LIG4 syndrome is caused by homozygous or compound heterozygous mutation in the LIG4 gene and may closely resemble Nijmegen breakage syndrome.  The clinical features include immunodeficiency, developmental and growth delay, unusual facial features, microcephaly, pancytopenia and various skin abnormalities (although dysmorphic features or neurologic abnormalities may allso be absent). Chromosomal breakage studies show a high rate of breakage in fibroblasts and radiosensitivity may be greater than is typically seen in Nijmegen breakage syndrome.

X-linked agammaglobulinemia is due to a mutation in the BTK gene (previously known also as BPK or ATK gene) and represents the majority (85%) of all agammaglobulinemias. The disease is characterized by recurrent bacterial infections in affected males in the first two years of life. Recurrent otitis is very frequent, but conjunctivitis, sinopulmonary infections, diarrhea, and skin infections are also commonly seen. Patients may later develop life-threatening infections leading to generalized sepsis like meningitis, pneumonia, cellulitis, empyema or septic arthritis.

Also Fanconi anemia is associated wth radiosensitivity, even if the physical abnormalities (present in 60%-75% of affected individuals) may help to better differentiate this disorder at the very beginning.

References

Homozygous deficiency of ubiquitin-ligase ring-finger protein RNF168 mimics the radiosensitivity syndrome of ataxia-telangiectasia. Devgan SS, Sanal O, Doil C, Nakamura K, Nahas SA, Pettijohn K, Bartek J, Lukas C, Lukas J, Gatti RA. Cell Death Differ. 2011 Sep;18(9):1500-6. PMID: 21394101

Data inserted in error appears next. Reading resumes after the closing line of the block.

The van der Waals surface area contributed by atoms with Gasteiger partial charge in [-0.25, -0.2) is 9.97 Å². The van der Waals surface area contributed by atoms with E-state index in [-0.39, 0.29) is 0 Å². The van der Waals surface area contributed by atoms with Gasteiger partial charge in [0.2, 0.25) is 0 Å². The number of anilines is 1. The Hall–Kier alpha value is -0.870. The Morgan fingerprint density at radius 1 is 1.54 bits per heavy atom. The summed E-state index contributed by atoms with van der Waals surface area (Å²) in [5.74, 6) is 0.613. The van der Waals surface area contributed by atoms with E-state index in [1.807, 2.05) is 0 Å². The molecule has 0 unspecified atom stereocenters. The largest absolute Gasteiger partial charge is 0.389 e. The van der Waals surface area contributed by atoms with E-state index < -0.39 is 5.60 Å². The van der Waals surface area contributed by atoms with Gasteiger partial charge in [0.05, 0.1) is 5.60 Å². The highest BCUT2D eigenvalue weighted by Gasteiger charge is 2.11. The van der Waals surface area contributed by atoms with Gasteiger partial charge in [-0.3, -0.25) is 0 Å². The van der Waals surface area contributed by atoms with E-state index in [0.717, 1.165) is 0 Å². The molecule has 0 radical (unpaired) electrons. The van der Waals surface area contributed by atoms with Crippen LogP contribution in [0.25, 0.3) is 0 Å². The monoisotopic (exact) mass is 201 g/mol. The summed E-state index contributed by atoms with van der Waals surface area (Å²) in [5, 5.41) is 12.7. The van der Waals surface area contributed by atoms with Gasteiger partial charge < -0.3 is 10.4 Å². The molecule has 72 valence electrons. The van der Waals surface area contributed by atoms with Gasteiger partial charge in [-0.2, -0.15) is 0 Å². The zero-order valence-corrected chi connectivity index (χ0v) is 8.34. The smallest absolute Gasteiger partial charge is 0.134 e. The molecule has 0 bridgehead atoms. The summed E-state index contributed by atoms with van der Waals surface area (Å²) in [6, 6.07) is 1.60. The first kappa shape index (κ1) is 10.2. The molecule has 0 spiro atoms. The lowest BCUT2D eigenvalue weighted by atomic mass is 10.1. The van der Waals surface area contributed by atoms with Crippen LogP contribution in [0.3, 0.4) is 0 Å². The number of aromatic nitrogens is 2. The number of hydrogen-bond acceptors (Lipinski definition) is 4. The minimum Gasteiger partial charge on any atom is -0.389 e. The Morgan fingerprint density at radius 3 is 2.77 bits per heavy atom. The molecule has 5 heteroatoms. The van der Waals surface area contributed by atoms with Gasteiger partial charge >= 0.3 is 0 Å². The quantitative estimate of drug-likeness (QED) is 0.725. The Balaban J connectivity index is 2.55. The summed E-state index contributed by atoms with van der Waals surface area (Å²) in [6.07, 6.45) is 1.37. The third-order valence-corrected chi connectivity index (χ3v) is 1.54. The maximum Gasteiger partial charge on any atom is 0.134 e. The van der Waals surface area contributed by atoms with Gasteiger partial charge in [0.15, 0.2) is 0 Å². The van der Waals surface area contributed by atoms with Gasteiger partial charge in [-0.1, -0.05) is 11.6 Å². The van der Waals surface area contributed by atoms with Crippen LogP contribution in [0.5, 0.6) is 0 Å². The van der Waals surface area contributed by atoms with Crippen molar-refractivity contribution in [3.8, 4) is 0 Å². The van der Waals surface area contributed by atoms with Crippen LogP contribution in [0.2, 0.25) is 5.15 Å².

The RIDDLE syndrome protein mediates a ubiquitin-dependent signaling cascade at sites of DNA damage. Stewart GS, Panier S, Townsend K, Al-Hakim AK, Kolas NK, Miller ES, Nakada S, Ylanko J, Olivarius S, Mendez M, Oldreive C, Wildenhain J, Tagliaferro A, Pelletier L, Taubenheim N, Durandy A, Byrd PJ, Stankovic T, Taylor AM, Durocher D. Cell. 2009 Feb 6;136(3):420-34. PMID: 19203578

RIDDLE immunodeficiency syndrome is linked to defects in 53BP1-mediated DNA damage signaling. Stewart GS, Stankovic T, Byrd PJ, Wechsler T, Miller ES, Huissoon A, Drayson MT, West SC, Elledge SJ, Taylor AM. Proc Natl Acad Sci U S A. 2007 Oct 23;104(43):16910-5. PMID: 17940005

X-Linked Agammaglobulinemia. Smith CIE, Berglöf A. In: Adam MP, Ardinger HH, Pagon RA, Wallace SE, Bean LJH, Stephens K, Amemiya A, editors. GeneReviews® [Internet]. Seattle (WA): University of Washington, Seattle; 1993-2018. 2001 Apr 5 [updated 2016 Aug 4]. PMID: 20301626

Ataxia-Telangiectasia. Gatti R, Perlman S. In: Adam MP, Ardinger HH, Pagon RA, Wallace SE, Bean LJH, Stephens K, Amemiya A, editors. GeneReviews® [Internet]. Seattle (WA): University of Washington, Seattle; 1993-2018. 1999 Mar 19 [updated 2016 Oct 27]. PMID: 20301790

Nijmegen Breakage Syndrome. Varon R, Demuth I, Chrzanowska KH. In: Adam MP, Ardinger HH, Pagon RA, Wallace SE, Bean LJH, Stephens K, Amemiya A, editors. GeneReviews® [Internet]. Seattle (WA): University of Washington, Seattle; 1993-2018. 1999 May 17 [updated 2017 Feb 2]. PMID: 20301355

OMIM: 300755,  606593615966, 602450, 611291.

Recommended panel testing at Breda Genetics for this condition:

RIDDLE syndrome and other radiosensitivities with immunodeficiency (incl. Nijmegen breakage syndrome, ataxia-telengectasia, severe combined immunodeficiency with Cernunnos, severe combined immunodeficiency Athabascan type, Immunodeficiency 26, LIG4 syndrome and X-linked agammaglobulinemia) (RNF168, NBN, ATM, NHEJ1, DCLRE1C, PRKDC, LIG4, BTK)

If negative, the following ADD-ON PANEL may be considered:

Fanconi anemia (BRCA1, BRCA2, BRIP1, ERCC4, FANCA, FANCB, FANCC, FANCD2, FANCE, FANCF, FANCG, FANCI, FANCL, FANCM, MAD2L2, PALB2, RAD51A, RAD51C, RFWD3, SLX4, UBE2T, XRCC2)